In other Paradox games, emergent competition amongst your immediate neighbours -> regional powers -> global powers succeeds in fuelling the narrative without requiring a vauge diabolus ex machina lurking in the far future. The question of whether your in-universe people know of this threat or not; it's kind of a problem that shouldn't even come up, because ideally there's no diabolus ex machina at all.
 
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This still seems like kinda the easy way out, to set up one ur-opponent whom all your striving is directed against.
In other Paradox games, emergent competition amongst your immediate neighbours -> regional powers -> global powers succeeds in fuelling the narrative without requiring a vauge diabolus ex machina lurking in the far future. The question of whether your in-universe people know of this threat or not; it's kind of a problem that shouldn't even come up, because ideally there's no diabolus ex machina at all.

I think my problem with this is that Stellaris does have an overarching opponent. That's not a hypothetical. The crisis is part of the storyline and was always intended to be the player's final challenge. So the question isn't whether the game needs a greater enemy, since it already has one, but whether that final enemy is framed as an antagonist with a real narrative or just a natural disaster that jumps out of nowhere. Personally I would much prefer an antagonist with a storyline that ties into my own.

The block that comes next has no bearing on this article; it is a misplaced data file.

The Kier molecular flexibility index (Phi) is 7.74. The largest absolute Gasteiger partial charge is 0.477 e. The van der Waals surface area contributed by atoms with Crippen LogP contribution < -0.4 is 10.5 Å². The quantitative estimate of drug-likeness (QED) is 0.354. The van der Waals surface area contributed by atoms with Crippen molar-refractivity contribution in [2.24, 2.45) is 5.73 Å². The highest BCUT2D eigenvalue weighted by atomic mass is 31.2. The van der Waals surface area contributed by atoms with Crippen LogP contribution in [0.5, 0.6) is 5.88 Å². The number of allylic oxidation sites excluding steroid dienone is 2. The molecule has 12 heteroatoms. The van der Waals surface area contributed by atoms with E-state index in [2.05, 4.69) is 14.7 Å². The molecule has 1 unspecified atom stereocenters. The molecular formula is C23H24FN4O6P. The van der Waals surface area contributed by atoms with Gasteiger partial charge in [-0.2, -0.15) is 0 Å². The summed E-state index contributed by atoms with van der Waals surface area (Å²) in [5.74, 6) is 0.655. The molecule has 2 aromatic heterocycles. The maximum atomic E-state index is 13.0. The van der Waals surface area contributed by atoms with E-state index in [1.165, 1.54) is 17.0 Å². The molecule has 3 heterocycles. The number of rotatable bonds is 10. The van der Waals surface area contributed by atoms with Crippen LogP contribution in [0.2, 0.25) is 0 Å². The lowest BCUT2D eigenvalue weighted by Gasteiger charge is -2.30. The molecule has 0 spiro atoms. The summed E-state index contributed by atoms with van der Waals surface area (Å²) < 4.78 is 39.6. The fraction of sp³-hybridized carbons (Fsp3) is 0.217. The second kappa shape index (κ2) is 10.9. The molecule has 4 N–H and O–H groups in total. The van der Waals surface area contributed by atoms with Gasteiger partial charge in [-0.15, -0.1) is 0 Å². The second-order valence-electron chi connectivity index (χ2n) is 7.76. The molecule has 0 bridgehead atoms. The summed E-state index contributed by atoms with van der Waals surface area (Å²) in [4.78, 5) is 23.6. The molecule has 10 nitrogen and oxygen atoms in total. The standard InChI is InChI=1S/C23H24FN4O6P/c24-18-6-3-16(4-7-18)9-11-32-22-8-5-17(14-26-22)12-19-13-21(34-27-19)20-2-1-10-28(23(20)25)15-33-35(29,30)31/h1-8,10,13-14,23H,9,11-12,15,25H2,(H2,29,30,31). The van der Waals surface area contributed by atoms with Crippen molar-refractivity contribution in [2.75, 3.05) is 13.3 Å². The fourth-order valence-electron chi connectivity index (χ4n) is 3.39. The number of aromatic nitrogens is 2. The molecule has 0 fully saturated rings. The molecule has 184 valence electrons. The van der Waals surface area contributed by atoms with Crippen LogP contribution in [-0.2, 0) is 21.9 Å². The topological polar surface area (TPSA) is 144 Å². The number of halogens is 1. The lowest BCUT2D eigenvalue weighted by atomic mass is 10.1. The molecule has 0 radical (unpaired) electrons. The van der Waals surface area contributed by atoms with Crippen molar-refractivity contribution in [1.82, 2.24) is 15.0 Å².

I feel like this makes particular sense because Stellaris does not have an effective narrative of neighbor -> regional -> global in the way that other Paradox titles do. In part this is because the historic context of other titles let us fill in that story on out own. In part it's because Stellaris plays too small. (The whole galaxy will typically have fewer nations than the continent of Europe in EU or CK.) But mostly it's because the game does such a poor job at staking out the characters and storylines of its various empires. The game doesn't feel like a conflict between relentless slavers, noble diplomats, killer robots, etc. It feels like a bunch of colored blobs with funny names and identical options.

A narrative of fighting against an overarching foe, especially one that you had some hand in bringing about, would fill in that storyline in a way that the current empires just do not. Now I'd have a reason why it's urgent that I form this federation or assemble a coalition of vassals, one with more narrative significance than just "because it turns the map my color."